Disclosure: Nothing to disclose.

Chief Editor

Sherwin SW Ho, MD Associate Professor, Department of Surgery, Section of Orthopedic Surgery and Rehabilitation Medicine, University of Chicago Division of the Biological Sciences, The Pritzker School of Medicine

Sherwin SW Ho, MD is a member of the following medical societies: American Academy of Orthopaedic Surgeons, Arthroscopy Association of North America, Herodicus Society, American Orthopaedic Society for Sports Medicine

Disclosure: Received consulting fee from Biomet, Inc. for speaking and teaching; Received grant/research funds from Smith and Nephew for fellowship funding; Received grant/research funds from DJ Ortho for course funding; Received grant/research funds from Athletico Physical Therapy for course, research funding; Received royalty from Biomet, Inc. for consulting.

Additional Contributors

Leslie Milne, MD Assistant Clinical Instructor, Department of Emergency Medicine, Harvard University School of Medicine

Leslie Milne, MD is a member of the following medical societies: American College of Sports Medicine

Disclosure: Nothing to disclose.

Acknowledgements

Kenneth Honsik, MD Consulting Staff, Department of Primary Care Sports Medicine, Kaiser Permanente

Disclosure: Nothing to disclose.

References
  1. Winfield C. Common hip injuries. Sallis RE, Massimino, eds. ACSM's Essentials of Sports Medicine. St. Louis, Mo: Mosby; 1991. 440-1.

  2. Ruane JJ, Rossi TA. When groin pain is more than "just a strain": navigating a broad differential. Phys Sportsmed. 1998. 26(4):78-103. [Full Text].

  3. Meyers WC, Ricciardi R, Busconi BD, et al. Groin pain in athletes. Ardent EA, ed. Orthopaedics Knowledge Update: Sports Medicine 2. Rosemont, Ill: American Academy of Orthopaedic Surgeons; 1999. 281-9.

  4. Hall M, Anderson J. Hip pointers. Clin Sports Med. 2013 Apr. 32(2):325-30. [Medline].

  5. Borowski LA, Yard EE, Fields SK, Comstock RD. The epidemiology of US high school basketball injuries, 2005-2007. Am J Sports Med. 2008 Dec. 36(12):2328-35. [Medline].

  6. Wilson JJ, Furukawa M. Evaluation of the patient with hip pain. Am Fam Physician. 2014 Jan 1. 89 (1):27-34. [Medline]. [Full Text].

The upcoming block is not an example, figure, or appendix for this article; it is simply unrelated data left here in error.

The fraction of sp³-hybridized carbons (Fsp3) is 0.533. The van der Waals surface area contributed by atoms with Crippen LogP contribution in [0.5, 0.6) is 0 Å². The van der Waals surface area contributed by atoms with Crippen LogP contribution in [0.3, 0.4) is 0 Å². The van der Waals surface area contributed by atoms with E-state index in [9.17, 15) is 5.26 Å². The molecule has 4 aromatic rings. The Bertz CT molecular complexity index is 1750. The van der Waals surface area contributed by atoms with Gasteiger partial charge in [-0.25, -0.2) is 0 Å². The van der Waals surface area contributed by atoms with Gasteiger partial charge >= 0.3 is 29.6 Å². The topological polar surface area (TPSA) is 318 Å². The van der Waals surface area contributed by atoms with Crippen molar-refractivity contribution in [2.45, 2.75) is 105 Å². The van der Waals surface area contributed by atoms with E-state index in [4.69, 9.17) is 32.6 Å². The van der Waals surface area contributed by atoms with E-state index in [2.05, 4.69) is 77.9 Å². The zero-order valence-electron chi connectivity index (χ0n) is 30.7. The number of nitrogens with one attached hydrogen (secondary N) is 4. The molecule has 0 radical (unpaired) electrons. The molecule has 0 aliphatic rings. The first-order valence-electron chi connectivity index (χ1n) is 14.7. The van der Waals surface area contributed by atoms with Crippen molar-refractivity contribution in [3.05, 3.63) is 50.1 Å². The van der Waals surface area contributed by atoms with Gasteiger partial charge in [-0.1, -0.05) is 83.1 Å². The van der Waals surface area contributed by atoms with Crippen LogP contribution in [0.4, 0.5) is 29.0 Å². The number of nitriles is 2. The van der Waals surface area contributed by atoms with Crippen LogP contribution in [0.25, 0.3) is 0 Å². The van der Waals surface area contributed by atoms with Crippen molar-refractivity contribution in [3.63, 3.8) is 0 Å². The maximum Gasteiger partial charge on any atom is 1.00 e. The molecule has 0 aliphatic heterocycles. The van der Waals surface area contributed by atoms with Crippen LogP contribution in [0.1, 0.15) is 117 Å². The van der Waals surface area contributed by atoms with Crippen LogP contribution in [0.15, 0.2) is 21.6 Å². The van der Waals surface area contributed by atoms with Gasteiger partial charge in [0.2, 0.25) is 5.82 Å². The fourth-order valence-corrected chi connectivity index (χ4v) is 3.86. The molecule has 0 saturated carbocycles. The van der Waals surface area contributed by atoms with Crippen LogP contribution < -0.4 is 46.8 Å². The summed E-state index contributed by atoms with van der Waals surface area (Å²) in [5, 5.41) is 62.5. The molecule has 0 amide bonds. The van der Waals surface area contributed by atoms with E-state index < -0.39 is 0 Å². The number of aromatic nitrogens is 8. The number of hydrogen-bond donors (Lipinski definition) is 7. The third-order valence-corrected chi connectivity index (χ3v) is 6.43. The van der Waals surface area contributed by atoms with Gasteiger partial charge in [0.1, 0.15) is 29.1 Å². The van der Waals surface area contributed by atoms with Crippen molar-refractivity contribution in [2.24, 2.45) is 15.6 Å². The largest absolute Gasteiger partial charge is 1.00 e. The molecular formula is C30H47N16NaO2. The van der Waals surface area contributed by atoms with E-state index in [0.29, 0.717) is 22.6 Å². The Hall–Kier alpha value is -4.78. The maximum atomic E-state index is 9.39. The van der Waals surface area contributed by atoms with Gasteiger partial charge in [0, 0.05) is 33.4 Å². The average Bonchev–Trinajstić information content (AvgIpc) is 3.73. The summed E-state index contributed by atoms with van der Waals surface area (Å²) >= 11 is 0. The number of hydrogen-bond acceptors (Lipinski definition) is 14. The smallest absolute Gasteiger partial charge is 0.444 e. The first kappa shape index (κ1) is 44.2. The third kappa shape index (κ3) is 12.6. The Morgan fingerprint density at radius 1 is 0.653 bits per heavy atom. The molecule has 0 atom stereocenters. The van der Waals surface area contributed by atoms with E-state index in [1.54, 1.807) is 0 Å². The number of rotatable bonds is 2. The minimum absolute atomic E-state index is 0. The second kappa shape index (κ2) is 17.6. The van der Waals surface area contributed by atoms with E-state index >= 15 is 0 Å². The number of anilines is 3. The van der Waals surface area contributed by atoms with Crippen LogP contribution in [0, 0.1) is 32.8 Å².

7. Hubbard TJ, Denegar CR. Does Cryotherapy Improve Outcomes With Soft Tissue Injury?. J Athl Train. 2004 Sep. 39(3):278-279. [Medline]. [Full Text].

  8. Serner A, Jakobsen MD, Andersen LL, Hölmich P, Sundstrup E, Thorborg K. EMG evaluation of hip adduction exercises for soccer players: implications for exercise selection in prevention and treatment of groin injuries. Br J Sports Med. 2014 Jul. 48 (14):1108-14. [Medline].

  9. Adkins SB 3rd, Figler RA. Hip pain in athletes. Am Fam Physician. 2000 Apr 1. 61(7):2109-18. [Medline]. [Full Text].

  10. Anderson K, Strickland SM, Warren R. Hip and groin injuries in athletes. Am J Sports Med. 2001 Jul-Aug. 29(4):521-33. [Medline].

  11. DeLee JC, Farney WC. Incidence of injury in Texas high school football. Am J Sports Med. 1992 Sep-Oct. 20(5):575-80. [Medline].

  12. Feeley BT, Powell JW, Muller MS, et al. Hip injuries and labral tears in the National Football League. Am J Sports Med. 2008 Nov. 36(11):2187-95. [Medline].

  13. Gomez E, DeLee JC, Farney WC. Incidence of injury in Texas girls' high school basketball. Am J Sports Med. 1996 Sep-Oct. 24(5):684-7. [Medline].

  14. Schmitt KU, Nusser M, Boesiger P. [Hip injuries in professional and amateur soccer goalkeepers] [German]. Sportverletz Sportschaden. 2008 Sep. 22(3):159-63. [Medline].